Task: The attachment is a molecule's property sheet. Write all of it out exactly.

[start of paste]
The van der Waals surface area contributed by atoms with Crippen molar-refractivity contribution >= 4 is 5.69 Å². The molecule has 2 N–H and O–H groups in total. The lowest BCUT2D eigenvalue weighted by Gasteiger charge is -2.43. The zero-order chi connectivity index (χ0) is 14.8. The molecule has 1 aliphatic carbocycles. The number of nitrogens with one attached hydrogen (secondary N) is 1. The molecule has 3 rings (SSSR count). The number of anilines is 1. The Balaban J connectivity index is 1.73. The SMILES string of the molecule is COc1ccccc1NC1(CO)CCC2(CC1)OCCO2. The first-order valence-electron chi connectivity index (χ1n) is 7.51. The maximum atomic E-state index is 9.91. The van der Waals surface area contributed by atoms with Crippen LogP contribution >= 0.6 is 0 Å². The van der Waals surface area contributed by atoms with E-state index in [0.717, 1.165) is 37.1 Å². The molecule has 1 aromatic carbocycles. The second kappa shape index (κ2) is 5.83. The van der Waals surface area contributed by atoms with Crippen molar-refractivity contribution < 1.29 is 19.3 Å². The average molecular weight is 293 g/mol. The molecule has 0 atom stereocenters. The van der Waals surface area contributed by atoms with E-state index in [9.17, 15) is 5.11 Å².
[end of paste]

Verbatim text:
The van der Waals surface area contributed by atoms with Crippen molar-refractivity contribution >= 4 is 5.69 Å². The molecule has 2 N–H and O–H groups in total. The lowest BCUT2D eigenvalue weighted by Gasteiger charge is -2.43. The zero-order chi connectivity index (χ0) is 14.8. The molecule has 1 aliphatic carbocycles. The number of nitrogens with one attached hydrogen (secondary N) is 1. The molecule has 3 rings (SSSR count). The number of anilines is 1. The Balaban J connectivity index is 1.73. The SMILES string of the molecule is COc1ccccc1NC1(CO)CCC2(CC1)OCCO2. The first-order valence-electron chi connectivity index (χ1n) is 7.51. The maximum atomic E-state index is 9.91. The van der Waals surface area contributed by atoms with Crippen LogP contribution >= 0.6 is 0 Å². The van der Waals surface area contributed by atoms with E-state index in [0.717, 1.165) is 37.1 Å². The molecule has 1 aromatic carbocycles. The second kappa shape index (κ2) is 5.83. The van der Waals surface area contributed by atoms with Crippen molar-refractivity contribution < 1.29 is 19.3 Å². The average molecular weight is 293 g/mol. The molecule has 0 atom stereocenters. The van der Waals surface area contributed by atoms with E-state index in [9.17, 15) is 5.11 Å².